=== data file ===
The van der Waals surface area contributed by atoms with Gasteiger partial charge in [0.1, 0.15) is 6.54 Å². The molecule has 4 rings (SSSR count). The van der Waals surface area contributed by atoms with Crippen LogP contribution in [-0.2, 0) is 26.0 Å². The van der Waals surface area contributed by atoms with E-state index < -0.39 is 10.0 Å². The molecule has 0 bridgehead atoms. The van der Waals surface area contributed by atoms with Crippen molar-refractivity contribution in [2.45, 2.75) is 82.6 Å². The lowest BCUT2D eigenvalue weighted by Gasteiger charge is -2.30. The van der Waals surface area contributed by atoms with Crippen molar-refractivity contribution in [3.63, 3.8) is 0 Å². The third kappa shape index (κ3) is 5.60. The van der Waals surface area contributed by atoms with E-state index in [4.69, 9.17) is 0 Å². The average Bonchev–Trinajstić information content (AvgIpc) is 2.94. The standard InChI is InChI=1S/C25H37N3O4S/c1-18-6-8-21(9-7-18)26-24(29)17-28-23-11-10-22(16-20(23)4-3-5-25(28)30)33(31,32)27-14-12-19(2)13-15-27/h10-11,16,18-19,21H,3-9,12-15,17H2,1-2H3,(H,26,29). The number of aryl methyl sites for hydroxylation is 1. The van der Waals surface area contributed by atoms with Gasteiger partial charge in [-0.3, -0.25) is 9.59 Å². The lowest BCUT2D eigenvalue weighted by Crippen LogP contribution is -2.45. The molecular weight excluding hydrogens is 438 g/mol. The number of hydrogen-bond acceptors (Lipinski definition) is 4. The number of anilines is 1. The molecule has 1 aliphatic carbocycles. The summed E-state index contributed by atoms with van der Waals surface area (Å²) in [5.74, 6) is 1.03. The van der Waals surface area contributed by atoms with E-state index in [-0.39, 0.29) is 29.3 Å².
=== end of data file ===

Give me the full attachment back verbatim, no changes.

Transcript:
The van der Waals surface area contributed by atoms with Gasteiger partial charge in [0.1, 0.15) is 6.54 Å². The molecule has 4 rings (SSSR count). The van der Waals surface area contributed by atoms with Crippen LogP contribution in [-0.2, 0) is 26.0 Å². The van der Waals surface area contributed by atoms with E-state index < -0.39 is 10.0 Å². The molecule has 0 bridgehead atoms. The van der Waals surface area contributed by atoms with Crippen molar-refractivity contribution in [2.45, 2.75) is 82.6 Å². The lowest BCUT2D eigenvalue weighted by Gasteiger charge is -2.30. The van der Waals surface area contributed by atoms with Crippen molar-refractivity contribution in [3.63, 3.8) is 0 Å². The third kappa shape index (κ3) is 5.60. The van der Waals surface area contributed by atoms with E-state index in [4.69, 9.17) is 0 Å². The average Bonchev–Trinajstić information content (AvgIpc) is 2.94. The standard InChI is InChI=1S/C25H37N3O4S/c1-18-6-8-21(9-7-18)26-24(29)17-28-23-11-10-22(16-20(23)4-3-5-25(28)30)33(31,32)27-14-12-19(2)13-15-27/h10-11,16,18-19,21H,3-9,12-15,17H2,1-2H3,(H,26,29). The number of aryl methyl sites for hydroxylation is 1. The van der Waals surface area contributed by atoms with Gasteiger partial charge in [-0.3, -0.25) is 9.59 Å². The lowest BCUT2D eigenvalue weighted by Crippen LogP contribution is -2.45. The molecular weight excluding hydrogens is 438 g/mol. The number of hydrogen-bond acceptors (Lipinski definition) is 4. The number of anilines is 1. The molecule has 1 aliphatic carbocycles. The summed E-state index contributed by atoms with van der Waals surface area (Å²) in [5.74, 6) is 1.03. The van der Waals surface area contributed by atoms with E-state index in [-0.39, 0.29) is 29.3 Å².